New flexible generating resources are necessary to integrate renewable sources to the grid on a transitional basis. These units will be needed at times when renewables cannot match grid needs; as such, they are needed to allow renewables to replace the fossil fuel resources needed today.

      As newer energy storage and other advanced technologies continue to progress, PNM can phase out natural gas emissions entirely and complete the transition to 100% emissions-free generation.


        The below chart provides the dates that existing PNM coal and natural gas-fired units are planned for retirement and new solar additions are planned for. By staging new resources to match these natural retirements, New Mexicans can achieve an emissions-free electrical system in a cost-effective manner.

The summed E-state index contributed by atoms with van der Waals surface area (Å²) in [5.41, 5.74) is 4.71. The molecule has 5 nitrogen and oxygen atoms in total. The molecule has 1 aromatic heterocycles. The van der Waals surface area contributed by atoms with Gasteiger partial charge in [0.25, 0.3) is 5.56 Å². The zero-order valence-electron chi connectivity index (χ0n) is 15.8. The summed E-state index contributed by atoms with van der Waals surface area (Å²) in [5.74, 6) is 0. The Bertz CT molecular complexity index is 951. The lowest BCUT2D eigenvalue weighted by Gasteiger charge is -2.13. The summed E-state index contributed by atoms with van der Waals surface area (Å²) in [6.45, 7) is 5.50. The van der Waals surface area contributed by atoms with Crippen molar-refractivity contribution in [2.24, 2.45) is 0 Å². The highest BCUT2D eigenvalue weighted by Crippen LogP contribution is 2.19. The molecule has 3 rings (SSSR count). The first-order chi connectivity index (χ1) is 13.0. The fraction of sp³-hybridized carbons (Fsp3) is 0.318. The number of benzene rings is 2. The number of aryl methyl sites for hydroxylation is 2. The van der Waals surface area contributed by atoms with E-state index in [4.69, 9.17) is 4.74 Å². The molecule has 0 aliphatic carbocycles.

Forward-Looking Statement Disclaimer: Information on this webpage may contain certain forward-looking statements within the meaning of the Private Securities Litigation Reform Act of 1995, including those that relate to future events or with respect to the expectations, projections, estimates, intentions, goals, targets, and strategies of Public Service Company of New Mexico (“PNM”) and its affiliates. Readers are cautioned that all forward-looking statements are based upon current expectations and estimates and that PNM and its affiliates assume no obligation to update this information, and that readers should consider the statements under the heading "Disclosure Regarding Forward Looking Statements" in the PNM periodic reports filed with the Securities and Exchange Commission.